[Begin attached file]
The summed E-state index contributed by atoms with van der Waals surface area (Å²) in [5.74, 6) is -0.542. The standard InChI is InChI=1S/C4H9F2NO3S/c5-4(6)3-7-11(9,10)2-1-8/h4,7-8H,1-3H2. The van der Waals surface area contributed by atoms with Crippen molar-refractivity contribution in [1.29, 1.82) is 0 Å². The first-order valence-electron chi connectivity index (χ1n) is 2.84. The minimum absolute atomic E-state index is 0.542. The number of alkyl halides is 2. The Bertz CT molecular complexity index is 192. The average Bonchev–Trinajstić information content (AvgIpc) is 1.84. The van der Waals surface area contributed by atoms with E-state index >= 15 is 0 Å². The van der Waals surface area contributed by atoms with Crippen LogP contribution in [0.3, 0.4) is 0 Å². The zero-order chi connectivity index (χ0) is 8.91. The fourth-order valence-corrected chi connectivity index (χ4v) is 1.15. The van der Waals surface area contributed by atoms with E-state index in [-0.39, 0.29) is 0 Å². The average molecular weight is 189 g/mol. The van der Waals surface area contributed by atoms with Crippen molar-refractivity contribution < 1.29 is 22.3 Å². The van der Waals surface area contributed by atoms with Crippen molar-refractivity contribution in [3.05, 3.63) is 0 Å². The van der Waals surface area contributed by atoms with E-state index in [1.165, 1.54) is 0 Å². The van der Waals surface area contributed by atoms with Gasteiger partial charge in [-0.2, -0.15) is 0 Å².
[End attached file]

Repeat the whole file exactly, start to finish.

The summed E-state index contributed by atoms with van der Waals surface area (Å²) in [5.74, 6) is -0.542. The standard InChI is InChI=1S/C4H9F2NO3S/c5-4(6)3-7-11(9,10)2-1-8/h4,7-8H,1-3H2. The van der Waals surface area contributed by atoms with Crippen molar-refractivity contribution in [1.29, 1.82) is 0 Å². The first-order valence-electron chi connectivity index (χ1n) is 2.84. The minimum absolute atomic E-state index is 0.542. The number of alkyl halides is 2. The Bertz CT molecular complexity index is 192. The average Bonchev–Trinajstić information content (AvgIpc) is 1.84. The van der Waals surface area contributed by atoms with E-state index >= 15 is 0 Å². The van der Waals surface area contributed by atoms with Crippen LogP contribution in [0.3, 0.4) is 0 Å². The zero-order chi connectivity index (χ0) is 8.91. The fourth-order valence-corrected chi connectivity index (χ4v) is 1.15. The van der Waals surface area contributed by atoms with E-state index in [-0.39, 0.29) is 0 Å². The average molecular weight is 189 g/mol. The van der Waals surface area contributed by atoms with Crippen molar-refractivity contribution < 1.29 is 22.3 Å². The van der Waals surface area contributed by atoms with Crippen molar-refractivity contribution in [3.05, 3.63) is 0 Å². The van der Waals surface area contributed by atoms with E-state index in [1.165, 1.54) is 0 Å². The van der Waals surface area contributed by atoms with Gasteiger partial charge in [-0.2, -0.15) is 0 Å².